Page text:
You can investigate other avenues like a For Sale By Owner listing service such as Property Guys.  In the past you could pay commissions as low as $349 for using their service, but you couldn’t get access to the MLS website.

Related: New Mortgage Rules For Canadians

Now that agents can just list your home on MLS for a flat fee (around 0.5% of the sales price) there has been a rush of companies looking to offer this service for you.

In fact, our home builder works with a real estate agent who will list our home on MLS and the builder will cover the listing costs for us.  We will still be responsible for the buying agent’s fees, but we will save thousands of dollars.

As with all discount services make sure that you understand all of the details before rushing into an agreement.  There’s no such thing as a free lunch, so remember that the less work the real estate agent does for you, the more work you will have to do yourself.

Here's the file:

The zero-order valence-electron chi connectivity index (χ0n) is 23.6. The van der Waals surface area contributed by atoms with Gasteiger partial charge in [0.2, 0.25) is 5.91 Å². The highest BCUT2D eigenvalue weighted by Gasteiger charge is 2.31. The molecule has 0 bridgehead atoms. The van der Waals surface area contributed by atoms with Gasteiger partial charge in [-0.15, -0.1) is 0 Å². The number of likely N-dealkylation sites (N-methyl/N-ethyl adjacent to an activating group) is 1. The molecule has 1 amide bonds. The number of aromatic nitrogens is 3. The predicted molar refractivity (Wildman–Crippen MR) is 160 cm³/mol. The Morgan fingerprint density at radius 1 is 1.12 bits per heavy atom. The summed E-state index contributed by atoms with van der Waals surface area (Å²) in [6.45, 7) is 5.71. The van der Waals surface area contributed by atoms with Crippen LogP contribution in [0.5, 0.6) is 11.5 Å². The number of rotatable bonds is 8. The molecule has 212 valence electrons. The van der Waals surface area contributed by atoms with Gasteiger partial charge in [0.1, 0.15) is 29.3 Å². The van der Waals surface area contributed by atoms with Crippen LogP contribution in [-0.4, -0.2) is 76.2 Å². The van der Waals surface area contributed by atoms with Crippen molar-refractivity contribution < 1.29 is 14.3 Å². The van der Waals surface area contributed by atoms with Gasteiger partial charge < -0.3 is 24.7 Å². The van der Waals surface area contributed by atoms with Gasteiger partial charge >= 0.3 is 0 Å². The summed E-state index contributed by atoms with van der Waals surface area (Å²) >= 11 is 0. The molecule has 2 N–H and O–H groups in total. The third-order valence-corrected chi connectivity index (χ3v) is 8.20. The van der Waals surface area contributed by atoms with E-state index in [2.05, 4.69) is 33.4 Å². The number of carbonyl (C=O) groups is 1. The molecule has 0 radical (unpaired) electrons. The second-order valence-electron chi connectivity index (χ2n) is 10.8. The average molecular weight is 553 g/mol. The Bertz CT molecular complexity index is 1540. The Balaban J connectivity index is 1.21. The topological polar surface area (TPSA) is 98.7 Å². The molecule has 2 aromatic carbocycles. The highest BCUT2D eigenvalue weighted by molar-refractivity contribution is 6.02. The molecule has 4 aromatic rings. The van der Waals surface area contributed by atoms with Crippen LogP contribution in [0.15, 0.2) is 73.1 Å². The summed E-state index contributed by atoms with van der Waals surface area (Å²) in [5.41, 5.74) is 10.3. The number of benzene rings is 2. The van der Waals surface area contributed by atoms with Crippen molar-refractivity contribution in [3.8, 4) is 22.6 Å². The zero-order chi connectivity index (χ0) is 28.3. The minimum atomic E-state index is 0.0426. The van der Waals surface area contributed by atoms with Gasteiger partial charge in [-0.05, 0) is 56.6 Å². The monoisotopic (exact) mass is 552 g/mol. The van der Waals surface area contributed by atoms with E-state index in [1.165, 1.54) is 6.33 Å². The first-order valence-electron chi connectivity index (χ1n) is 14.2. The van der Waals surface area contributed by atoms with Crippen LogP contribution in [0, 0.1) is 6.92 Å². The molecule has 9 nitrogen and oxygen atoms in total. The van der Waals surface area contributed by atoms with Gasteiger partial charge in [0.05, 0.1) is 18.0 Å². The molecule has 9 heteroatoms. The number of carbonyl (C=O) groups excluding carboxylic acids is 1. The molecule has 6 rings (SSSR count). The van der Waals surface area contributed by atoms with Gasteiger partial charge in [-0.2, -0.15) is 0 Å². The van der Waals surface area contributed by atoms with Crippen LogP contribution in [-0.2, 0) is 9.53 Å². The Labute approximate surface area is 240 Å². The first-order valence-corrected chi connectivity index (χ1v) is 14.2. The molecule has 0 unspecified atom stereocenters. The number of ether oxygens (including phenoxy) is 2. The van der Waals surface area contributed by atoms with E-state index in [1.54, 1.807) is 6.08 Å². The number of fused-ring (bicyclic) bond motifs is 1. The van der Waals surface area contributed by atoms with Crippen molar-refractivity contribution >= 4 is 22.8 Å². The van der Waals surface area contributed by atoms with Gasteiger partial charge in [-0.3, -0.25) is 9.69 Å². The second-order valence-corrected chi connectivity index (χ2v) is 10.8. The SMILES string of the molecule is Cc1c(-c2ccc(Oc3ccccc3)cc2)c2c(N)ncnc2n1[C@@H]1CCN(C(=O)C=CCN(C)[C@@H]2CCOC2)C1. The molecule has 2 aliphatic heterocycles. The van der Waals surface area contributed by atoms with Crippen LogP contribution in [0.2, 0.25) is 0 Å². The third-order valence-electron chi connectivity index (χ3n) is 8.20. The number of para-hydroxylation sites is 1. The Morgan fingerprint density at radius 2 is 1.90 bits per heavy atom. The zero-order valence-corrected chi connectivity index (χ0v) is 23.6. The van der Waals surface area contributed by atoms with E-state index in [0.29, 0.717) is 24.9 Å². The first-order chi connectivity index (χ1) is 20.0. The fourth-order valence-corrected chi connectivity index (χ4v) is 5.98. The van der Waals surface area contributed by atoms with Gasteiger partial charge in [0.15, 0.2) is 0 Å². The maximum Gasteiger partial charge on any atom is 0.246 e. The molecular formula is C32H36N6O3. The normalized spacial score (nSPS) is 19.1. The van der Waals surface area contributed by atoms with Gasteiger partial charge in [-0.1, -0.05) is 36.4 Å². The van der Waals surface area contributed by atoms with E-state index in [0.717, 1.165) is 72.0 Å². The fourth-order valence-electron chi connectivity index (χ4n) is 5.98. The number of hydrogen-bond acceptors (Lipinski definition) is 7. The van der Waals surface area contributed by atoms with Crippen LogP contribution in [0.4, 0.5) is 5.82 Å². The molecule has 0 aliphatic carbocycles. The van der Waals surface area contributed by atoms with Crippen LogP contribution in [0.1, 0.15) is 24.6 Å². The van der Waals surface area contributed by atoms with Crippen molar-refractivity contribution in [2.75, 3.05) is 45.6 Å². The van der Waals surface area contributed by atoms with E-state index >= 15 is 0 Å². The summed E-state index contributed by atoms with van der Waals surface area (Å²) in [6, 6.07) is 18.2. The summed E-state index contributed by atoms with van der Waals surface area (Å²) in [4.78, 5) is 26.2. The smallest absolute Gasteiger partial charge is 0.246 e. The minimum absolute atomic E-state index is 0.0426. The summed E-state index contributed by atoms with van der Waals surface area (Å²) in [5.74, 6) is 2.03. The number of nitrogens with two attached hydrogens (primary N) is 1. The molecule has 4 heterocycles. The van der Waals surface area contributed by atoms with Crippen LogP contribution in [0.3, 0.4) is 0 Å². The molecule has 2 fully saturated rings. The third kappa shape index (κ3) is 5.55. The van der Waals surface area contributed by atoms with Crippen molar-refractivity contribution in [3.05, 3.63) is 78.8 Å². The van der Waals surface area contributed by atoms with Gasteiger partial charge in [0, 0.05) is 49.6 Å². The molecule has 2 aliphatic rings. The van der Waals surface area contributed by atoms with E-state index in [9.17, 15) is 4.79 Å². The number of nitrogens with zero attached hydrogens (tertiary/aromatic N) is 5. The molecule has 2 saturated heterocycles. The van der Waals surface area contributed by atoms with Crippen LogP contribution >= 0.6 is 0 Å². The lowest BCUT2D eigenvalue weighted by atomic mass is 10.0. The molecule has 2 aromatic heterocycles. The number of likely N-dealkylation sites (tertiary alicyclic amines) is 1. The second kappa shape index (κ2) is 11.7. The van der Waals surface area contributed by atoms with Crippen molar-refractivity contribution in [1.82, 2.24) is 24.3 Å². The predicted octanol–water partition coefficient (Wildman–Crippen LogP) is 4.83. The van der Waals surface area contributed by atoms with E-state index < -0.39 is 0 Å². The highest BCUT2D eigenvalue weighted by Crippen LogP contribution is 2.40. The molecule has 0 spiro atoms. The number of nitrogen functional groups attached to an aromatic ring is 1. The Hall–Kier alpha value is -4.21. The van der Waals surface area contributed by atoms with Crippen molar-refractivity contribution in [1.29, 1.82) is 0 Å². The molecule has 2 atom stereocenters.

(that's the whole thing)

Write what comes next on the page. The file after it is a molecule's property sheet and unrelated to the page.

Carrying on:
Related: 4 Reasons To Avoid Using A Mortgage Broker

The last of the house selling tips I will mention is that you don’t have to take the first offer that comes your way.  It’s been said that your real estate agent won’t look out for your best interests when it comes to receiving a full offer, since a lower offer doesn’t affect their commissions very much.

You on the other hand have a big incentive to get the most value out of your house.  Be reasonable when you negotiate, but understand that an extra $1,000 from an offer means $950 for you and only $50 for your real estate agent.